French leader to play economic diplomacy card
Updated: 2013-04-25 02:45
Francois Hollande's visit to China comes at the most difficult time for the French president since he was elected in May last year.
Hollande is facing an uphill battle at home, where a stagnant economy and a stubbornly high unemployment rate have driven his domestic approval rating to a record low of 26 percent.
The Socialist Party president must also confront the declining competitiveness and attractiveness of the French industrial sector, which is thirsty for fresh foreign investment.
Although France has been trying to play down expectations of any huge contracts being signed during the visit, economic diplomacy will clearly be the card Hollande plays when he meets China's top leaders.
Narrowing the trade and investment gap with China will be one of his priorities. France saw a trade deficit of 21 billion euros ($27.3 billion) with China last year, accounting for nearly 40 percent of its total trade deficit.
Because his government is under pressure to increase growth and jobs at home, Hollande will also underline the appeal of France as an investment destination for Chinese enterprises.
France is also seeking to deepen the partnership with China, which plays a key role in its overall strategic approach toward Asia.
Hollande places a much greater emphasis on Asia, where the stakes are increasingly crucial for France, than his predecessor Nicolas Sarkozy did. Hollande has visited Asia three times and met at least 17 Asian heads of state since being elected, according to a senior French diplomat.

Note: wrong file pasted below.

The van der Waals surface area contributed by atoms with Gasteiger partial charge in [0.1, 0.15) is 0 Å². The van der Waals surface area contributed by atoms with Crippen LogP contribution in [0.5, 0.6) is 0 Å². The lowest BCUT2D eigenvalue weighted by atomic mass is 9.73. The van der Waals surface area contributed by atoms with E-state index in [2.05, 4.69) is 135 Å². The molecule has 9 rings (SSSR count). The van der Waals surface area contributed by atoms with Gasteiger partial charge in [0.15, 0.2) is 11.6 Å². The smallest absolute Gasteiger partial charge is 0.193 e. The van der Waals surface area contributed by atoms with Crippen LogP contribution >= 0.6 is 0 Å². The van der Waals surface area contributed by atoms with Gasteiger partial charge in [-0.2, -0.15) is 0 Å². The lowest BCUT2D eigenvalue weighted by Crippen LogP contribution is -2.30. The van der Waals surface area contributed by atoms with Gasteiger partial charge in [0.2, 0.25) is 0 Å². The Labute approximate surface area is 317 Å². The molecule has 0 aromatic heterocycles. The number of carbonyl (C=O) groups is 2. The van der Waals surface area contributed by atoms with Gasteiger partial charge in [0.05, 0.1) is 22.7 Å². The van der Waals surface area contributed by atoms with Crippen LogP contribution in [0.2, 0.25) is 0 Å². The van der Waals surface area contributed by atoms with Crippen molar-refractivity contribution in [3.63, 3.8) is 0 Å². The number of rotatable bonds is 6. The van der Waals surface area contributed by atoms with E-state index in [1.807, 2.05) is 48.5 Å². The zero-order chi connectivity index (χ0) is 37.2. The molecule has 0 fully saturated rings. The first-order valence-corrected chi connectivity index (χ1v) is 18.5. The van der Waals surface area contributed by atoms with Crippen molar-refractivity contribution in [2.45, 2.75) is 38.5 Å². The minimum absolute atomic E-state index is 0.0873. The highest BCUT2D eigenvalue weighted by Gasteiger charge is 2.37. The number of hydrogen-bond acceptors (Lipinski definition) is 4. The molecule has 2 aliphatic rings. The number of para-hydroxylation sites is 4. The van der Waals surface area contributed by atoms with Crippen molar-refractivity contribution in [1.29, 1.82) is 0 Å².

The timing of his visit to meet the new Chinese leaders so soon after they took office also reflects France's intention to raise its profile in the region and to seek better coordination with China on key international issues.
France seems well aware that it can be quite difficult for it to catch up with its European neighbor Germany when it comes to economic and trade relations with China.
But Paris clearly sees the vast potential of stronger cooperation with Beijing on key multilateral issues, as both China and France are members of the United Nations Security Council.
Deepening Sino-French coordination will therefore have far-reaching implications on some hot international topics such as nuclear issues with Iran and the Democratic People's Republic of Korea, and the fight against terrorism in Africa.
"If you consider China a strategic global partner, then there is no reason to fear its growing role in Africa or Asia. It could be a new opportunity to develop new cooperation," the French diplomat said.
Sino-French relations were relatively unstable under Sarkozy. When Hollande was sworn in to office, he said he would be a "normal president". For his Chinese counterparts, normal sounds much better than unpredictable or irrational.
What China and France need is a trusting and effective high-level dialogue channel on a regular basis to facilitate better communication and to avoid unnecessary friction.
In fact, the two governments launched such a channel for strategic dialogue, without much publicity, over the French operation in Mali and used it to exchange views and discuss major concerns on the issue, the diplomat said.
What is certain is that there is a strong will on both sides to put Sino-French relations on a more stable, predictable and solid footing. Now it is up to the top leaders of the two countries to seize the opportunity and to elevate this relationship to a new level.